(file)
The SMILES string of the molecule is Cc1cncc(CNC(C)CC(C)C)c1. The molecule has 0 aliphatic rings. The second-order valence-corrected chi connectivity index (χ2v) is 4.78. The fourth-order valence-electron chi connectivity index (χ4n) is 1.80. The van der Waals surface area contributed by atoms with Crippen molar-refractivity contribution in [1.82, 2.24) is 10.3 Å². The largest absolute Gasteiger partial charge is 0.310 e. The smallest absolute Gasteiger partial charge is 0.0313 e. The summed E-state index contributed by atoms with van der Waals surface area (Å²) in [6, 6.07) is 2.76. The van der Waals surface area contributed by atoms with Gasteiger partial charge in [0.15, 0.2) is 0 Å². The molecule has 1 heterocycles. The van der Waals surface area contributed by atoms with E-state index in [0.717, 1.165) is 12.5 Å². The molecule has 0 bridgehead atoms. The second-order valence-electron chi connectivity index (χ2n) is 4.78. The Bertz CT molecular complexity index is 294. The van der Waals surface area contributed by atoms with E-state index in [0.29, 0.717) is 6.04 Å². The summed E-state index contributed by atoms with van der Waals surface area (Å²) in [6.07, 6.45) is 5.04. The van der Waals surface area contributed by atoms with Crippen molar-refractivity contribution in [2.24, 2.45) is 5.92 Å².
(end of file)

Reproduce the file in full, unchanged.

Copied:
The SMILES string of the molecule is Cc1cncc(CNC(C)CC(C)C)c1. The molecule has 0 aliphatic rings. The second-order valence-corrected chi connectivity index (χ2v) is 4.78. The fourth-order valence-electron chi connectivity index (χ4n) is 1.80. The van der Waals surface area contributed by atoms with Crippen molar-refractivity contribution in [1.82, 2.24) is 10.3 Å². The largest absolute Gasteiger partial charge is 0.310 e. The smallest absolute Gasteiger partial charge is 0.0313 e. The summed E-state index contributed by atoms with van der Waals surface area (Å²) in [6, 6.07) is 2.76. The van der Waals surface area contributed by atoms with Gasteiger partial charge in [0.15, 0.2) is 0 Å². The molecule has 1 heterocycles. The van der Waals surface area contributed by atoms with E-state index in [0.717, 1.165) is 12.5 Å². The molecule has 0 bridgehead atoms. The second-order valence-electron chi connectivity index (χ2n) is 4.78. The Bertz CT molecular complexity index is 294. The van der Waals surface area contributed by atoms with E-state index in [0.29, 0.717) is 6.04 Å². The summed E-state index contributed by atoms with van der Waals surface area (Å²) in [6.07, 6.45) is 5.04. The van der Waals surface area contributed by atoms with Crippen molar-refractivity contribution in [2.24, 2.45) is 5.92 Å².